It’s time for part three of my entry concerning June’s RPG Blog Carnival. This month the carnival topic was picked by Phil over at Tales of a GM and the theme is “Summerland.” Summertime is all about vacation for many of us and that can include adventurers! In my first two posts, Summertime Downtime and Summertime Downtime 2, I provided some new downtime options in addition to the ones in the Player’s Handbook and Dungeon Master’s Guide for fifth edition Dungeons and Dragons. You can now grab those options in a PDF on the Free Game Resources section of this site along with plenty of other resources for your game like monsters, D&D fifth edition rules modules, backgrounds, spells, magic items, and more.
In this post I’m continuing the downtime theme, but instead of providing more downtime options I’m going to give you some advice for running downtime between adventures at the table.
The Problem with Downtime
Many GMs want to tell stories about world-shaking events with villains and forces who are not off the clock, so the PCs can’t be either. If the adventurers take a year to build a castle, evil takes over the land or worse yet, evil chills out for a second because the DM wants the PCs to be able to build their fort and the story’s sense of urgency is gone. So there is no space between adventures for the PCs to pursue downtime activities. The bard never gets to start his college and the fighter never gets to spend nights gambling with hard won treasure.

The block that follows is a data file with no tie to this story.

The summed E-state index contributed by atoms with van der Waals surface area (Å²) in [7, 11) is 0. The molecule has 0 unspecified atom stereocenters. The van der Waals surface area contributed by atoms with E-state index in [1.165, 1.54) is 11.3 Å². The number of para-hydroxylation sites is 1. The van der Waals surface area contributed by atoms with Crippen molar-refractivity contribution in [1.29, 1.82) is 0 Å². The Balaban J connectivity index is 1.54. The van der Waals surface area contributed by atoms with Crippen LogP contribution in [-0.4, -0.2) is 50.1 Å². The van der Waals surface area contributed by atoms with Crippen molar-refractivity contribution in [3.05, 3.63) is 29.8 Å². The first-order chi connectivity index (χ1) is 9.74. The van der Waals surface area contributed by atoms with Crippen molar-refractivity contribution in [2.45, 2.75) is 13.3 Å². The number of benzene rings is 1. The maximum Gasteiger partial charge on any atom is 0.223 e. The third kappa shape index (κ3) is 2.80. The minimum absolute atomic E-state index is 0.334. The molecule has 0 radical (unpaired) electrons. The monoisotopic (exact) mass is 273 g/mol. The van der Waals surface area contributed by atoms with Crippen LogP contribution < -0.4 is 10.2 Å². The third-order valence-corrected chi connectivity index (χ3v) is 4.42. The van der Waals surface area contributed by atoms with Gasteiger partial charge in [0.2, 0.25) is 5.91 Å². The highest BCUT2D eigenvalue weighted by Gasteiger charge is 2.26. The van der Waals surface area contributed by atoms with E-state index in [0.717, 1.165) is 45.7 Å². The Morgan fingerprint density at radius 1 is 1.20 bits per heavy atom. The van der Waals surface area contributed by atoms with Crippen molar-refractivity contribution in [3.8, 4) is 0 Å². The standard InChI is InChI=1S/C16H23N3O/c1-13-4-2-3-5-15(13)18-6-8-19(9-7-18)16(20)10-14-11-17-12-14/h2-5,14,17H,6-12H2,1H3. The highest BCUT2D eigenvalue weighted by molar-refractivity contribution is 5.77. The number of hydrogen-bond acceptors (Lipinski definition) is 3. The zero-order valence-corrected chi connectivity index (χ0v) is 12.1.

To many it may seem fine to ignore downtime activities, but finding a way to fit them into your game will allow each player more role-playing time and create a richer story within your world. It’s worth going through the trouble of fitting in occasional non-adventure time for your players to explore their characters’ everyday lives and it allows the players to interact with the world they’re trying to save.
There are ways to have your cake and eat it too. Downtime activities and an urgent, world-shaking campaign story arch can go together.
Fitting in Downtime
Here are a few times the DM can allow more downtime into a game, especially if that game is one with a fast-paced overarching story.
Sometimes PCs spend days, weeks, or even months traveling from one area to the next with the occasional random encounter thrown in. All that time is often glossed over at the table, especially if that world is as big as Toril, Eberron, or Canus. These travel opportunities are the perfect place for downtime activities, especially if the PCs are part of a larger caravan or ship. Suddenly a boring ride through the plains is a chance for a PC to learn to play an instrument, sow rumors amongst the caravan, go carousing, craft an item, or recruit members of an organization.
Part of the Plot